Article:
I’m home. There are so many good things about that statement, and it’s too easy to take for granted. Even with Facetime, and seeing my husband’s smile remotely, there’s something in Fitzgerald’s line that makes being here to witness those smiles in person … more worth living. In fact, my husband sent me the link to a profound article about sacred relationships this week that reflected yet another way he makes my days worth living.
I love my job and the opportunity it’s giving us to get out of the repetition of Wisconsin’s wintry mess and economic morass. I’m also beyond grateful at my company’s flexibility with its work from home policy, that it recognizes how much better I work with my partner in the picture. To say nothing of my girleez.
All that blathering to say… I’m still too discombobulated about *everything* to have made one small step of progress on fiction.
I’m not even sure how long I should give myself to settle in to some kind of writing productivity in this transition. And that makes me twitchy. Today, my latest class began, and I started working on my first assignment, so those will continue to give me at least some small framework for my weeks, but I worry about how long it’s been since I last looked at any of my manuscripts with any kind of serious intention to continue them. I want all the change to be done so we’re happily together again full-time, and I don’t feel quite so constrained by a suitcase and airline schedule, but I also know all the logistical details that tell me even the most optimistic wishing won’t make that desire a reality without a realistic timeline.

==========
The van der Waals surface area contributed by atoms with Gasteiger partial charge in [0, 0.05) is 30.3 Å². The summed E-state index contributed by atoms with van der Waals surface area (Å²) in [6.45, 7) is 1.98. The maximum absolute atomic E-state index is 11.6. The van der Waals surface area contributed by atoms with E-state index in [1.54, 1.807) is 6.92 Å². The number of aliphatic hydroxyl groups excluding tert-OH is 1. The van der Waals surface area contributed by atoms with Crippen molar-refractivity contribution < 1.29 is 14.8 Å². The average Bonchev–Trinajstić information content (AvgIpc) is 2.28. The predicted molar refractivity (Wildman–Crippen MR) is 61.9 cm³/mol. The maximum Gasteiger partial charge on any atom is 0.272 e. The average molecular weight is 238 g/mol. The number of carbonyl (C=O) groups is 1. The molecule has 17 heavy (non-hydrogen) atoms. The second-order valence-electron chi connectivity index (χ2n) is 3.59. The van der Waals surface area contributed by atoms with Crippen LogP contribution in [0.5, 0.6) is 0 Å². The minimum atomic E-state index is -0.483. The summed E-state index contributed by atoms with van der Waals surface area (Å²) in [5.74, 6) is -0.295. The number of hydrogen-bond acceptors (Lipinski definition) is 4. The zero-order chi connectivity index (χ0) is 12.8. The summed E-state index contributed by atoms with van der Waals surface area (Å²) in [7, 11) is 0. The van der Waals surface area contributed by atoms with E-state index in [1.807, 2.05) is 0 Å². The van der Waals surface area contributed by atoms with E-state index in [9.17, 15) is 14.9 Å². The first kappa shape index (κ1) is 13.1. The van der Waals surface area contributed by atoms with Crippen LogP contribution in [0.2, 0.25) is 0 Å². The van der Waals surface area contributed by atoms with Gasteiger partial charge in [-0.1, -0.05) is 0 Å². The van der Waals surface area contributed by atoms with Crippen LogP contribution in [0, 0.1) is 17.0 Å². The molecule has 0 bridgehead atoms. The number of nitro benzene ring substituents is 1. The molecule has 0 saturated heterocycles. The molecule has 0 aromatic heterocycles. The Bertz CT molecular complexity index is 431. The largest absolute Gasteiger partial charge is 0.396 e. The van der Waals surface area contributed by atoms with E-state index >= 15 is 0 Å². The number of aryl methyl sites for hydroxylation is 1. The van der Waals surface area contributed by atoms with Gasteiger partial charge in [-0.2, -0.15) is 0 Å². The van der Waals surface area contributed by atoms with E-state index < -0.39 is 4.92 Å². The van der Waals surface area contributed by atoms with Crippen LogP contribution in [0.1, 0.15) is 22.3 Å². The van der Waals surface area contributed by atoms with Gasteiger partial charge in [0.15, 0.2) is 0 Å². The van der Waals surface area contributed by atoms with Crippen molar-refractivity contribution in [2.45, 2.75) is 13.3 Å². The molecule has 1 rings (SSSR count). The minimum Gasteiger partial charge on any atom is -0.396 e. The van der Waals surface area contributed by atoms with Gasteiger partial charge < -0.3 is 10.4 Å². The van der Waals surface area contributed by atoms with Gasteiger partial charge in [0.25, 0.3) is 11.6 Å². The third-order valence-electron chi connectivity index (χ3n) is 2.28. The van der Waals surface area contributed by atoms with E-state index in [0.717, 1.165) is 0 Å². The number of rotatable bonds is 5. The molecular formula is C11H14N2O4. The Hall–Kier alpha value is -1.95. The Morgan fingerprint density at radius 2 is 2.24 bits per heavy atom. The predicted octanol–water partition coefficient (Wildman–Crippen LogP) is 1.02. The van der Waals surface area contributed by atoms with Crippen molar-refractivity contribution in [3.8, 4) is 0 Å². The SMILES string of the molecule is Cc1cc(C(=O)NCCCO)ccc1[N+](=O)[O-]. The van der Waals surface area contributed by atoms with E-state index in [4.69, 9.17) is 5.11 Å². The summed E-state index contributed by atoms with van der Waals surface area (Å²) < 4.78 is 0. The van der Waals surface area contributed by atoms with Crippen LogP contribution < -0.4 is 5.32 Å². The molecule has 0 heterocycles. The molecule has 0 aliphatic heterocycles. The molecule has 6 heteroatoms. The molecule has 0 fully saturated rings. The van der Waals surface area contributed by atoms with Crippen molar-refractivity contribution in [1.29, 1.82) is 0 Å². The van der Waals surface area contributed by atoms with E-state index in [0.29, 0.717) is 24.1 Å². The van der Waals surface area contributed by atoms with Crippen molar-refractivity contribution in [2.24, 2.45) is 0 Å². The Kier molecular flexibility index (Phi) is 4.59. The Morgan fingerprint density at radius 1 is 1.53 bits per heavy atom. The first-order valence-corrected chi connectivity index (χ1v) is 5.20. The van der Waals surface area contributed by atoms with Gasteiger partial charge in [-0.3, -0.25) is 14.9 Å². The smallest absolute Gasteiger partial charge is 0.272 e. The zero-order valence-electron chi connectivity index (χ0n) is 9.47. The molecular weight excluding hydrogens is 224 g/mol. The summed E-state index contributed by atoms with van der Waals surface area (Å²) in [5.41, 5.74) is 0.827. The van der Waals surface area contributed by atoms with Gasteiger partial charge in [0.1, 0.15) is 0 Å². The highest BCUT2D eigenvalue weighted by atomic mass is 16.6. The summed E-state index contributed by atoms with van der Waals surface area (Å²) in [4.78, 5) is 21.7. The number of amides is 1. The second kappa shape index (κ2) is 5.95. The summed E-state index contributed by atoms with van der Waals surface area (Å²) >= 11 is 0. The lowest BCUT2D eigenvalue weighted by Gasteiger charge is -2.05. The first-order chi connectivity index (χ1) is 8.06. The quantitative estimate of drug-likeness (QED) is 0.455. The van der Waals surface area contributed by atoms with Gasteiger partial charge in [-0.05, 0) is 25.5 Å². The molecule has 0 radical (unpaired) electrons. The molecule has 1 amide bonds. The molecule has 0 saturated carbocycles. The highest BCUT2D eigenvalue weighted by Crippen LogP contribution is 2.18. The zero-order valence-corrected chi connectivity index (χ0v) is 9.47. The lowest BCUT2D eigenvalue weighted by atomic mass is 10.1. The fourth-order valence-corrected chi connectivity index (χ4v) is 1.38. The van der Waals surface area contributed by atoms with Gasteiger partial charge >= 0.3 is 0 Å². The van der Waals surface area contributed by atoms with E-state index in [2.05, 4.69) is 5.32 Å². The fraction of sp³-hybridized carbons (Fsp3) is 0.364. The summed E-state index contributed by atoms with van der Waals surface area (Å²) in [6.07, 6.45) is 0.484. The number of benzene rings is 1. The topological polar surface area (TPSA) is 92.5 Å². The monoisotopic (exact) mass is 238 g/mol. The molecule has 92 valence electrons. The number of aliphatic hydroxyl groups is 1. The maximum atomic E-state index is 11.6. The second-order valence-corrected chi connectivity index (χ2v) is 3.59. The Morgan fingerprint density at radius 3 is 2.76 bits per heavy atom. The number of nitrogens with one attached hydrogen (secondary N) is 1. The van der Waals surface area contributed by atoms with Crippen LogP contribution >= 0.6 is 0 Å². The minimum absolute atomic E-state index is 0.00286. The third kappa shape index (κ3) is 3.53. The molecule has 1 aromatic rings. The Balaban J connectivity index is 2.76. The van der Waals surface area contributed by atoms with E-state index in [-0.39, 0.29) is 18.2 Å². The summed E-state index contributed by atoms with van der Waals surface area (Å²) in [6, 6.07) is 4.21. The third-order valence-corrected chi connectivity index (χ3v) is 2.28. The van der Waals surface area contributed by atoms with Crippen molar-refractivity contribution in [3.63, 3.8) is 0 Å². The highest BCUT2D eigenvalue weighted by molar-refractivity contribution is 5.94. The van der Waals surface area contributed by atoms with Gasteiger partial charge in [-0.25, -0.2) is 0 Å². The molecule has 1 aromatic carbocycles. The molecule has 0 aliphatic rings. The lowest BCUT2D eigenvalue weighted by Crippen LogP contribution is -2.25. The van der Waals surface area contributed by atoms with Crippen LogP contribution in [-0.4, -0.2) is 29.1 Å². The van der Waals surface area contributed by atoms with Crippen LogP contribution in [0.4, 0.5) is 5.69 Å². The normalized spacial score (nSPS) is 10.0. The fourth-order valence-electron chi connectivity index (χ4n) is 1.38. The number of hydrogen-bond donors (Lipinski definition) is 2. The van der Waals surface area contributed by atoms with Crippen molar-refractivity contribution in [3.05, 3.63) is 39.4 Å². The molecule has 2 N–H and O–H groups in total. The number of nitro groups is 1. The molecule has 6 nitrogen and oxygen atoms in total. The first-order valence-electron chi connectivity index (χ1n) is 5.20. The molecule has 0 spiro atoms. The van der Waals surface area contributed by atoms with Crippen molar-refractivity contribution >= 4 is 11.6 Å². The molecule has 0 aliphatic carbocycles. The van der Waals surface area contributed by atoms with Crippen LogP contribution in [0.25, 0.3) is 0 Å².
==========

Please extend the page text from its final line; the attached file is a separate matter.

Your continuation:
I hope there’s someone out there who can give me some hope for productivity as the months stack up, or some tips on how to build some structure when everything is up in the air. For now, I’ll try one more time for a 1K-word week, admitting I failed even that last week. Meantime, check out how my fellow ROW80ers are handling their goals.